Ōtautahi – A new study has found a vegan diet costs a third less than diets with high amounts of meat and dairy, in high income countries.
Switching to a more plant-based diet, with vegetarian, flexitarian and vegan options could save so much money per person.
Low income countries’ typical diets are different to high-income countries, so healthier diets were found to be more expensive there.
Many people are choosing to make the switch to plant-based diets for many reasons – including as a way of cutting their climate footprint or to be healthier.
Yet there’s long been the notion that plant-based diets are inherently more expensive than following a more traditional omnivore diet – which is why some people may be hesitant to make the switch.
But it turns out that this isn’t entirely accurate. In fact, the recent research published in Lancet Planetary Health showed eating a healthier and more sustainable diet (such as vegan, vegetarian, pescatarian or flexitarian) could slash up to a third off the weekly food bill for those in high income countries.
The researchers used data from the World Bank, which regularly collects information on the prices of many different items to estimate the purchasing power of different countries as a way of calculating their gross domestic product.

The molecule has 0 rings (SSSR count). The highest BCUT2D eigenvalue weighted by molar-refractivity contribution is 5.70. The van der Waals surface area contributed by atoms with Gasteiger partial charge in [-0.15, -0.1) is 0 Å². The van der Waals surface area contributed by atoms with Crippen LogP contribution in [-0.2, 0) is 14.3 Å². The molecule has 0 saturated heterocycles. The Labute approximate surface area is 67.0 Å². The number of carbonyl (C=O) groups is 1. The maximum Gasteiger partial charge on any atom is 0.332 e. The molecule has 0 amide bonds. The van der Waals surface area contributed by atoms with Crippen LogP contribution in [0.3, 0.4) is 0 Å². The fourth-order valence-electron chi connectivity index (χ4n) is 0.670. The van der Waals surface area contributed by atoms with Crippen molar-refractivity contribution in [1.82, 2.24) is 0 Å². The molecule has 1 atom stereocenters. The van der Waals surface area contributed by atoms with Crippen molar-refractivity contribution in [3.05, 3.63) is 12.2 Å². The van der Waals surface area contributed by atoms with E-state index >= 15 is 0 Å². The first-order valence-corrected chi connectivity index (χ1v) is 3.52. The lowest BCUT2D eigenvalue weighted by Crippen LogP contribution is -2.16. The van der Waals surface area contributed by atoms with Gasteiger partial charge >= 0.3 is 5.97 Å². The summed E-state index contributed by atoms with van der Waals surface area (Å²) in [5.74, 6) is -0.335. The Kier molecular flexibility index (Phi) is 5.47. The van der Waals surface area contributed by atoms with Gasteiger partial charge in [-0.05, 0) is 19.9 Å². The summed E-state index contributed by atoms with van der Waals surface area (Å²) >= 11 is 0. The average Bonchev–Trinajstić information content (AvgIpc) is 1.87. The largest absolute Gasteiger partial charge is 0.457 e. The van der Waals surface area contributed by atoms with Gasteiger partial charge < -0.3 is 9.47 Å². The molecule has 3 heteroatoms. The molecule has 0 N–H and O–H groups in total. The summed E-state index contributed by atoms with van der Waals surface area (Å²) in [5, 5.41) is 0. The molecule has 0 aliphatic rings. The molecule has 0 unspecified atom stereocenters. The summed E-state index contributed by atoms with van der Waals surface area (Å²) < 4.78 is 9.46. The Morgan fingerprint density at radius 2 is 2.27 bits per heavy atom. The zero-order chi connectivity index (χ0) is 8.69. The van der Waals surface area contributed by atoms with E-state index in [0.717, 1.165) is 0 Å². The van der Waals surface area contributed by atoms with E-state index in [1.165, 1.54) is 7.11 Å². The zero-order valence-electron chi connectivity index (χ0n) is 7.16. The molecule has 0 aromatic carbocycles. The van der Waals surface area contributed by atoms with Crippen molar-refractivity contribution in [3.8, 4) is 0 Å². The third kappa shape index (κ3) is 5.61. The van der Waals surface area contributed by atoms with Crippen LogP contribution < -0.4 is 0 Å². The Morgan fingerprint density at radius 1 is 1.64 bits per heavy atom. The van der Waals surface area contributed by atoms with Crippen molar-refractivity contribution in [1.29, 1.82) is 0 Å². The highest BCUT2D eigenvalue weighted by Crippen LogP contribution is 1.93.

The data they used refers to the costs of basic ingredients such as fruits, vegetables, legumes and so on. They didn’t include ready-made meals, takeaways, or highly processed foods such as plant-based burgers.
Affording to follow a healthy and sustainable diet in low income countries is clearly a challenge.
Transitioning towards healthier and more sustainable diets is urgently needed to prevent dangerous levels of climate change, and to tackle the health burden of poor diets. The study shows that, given the political support, healthy and sustainable diets can also be affordable, not only in high-income countries but everywhere in the world.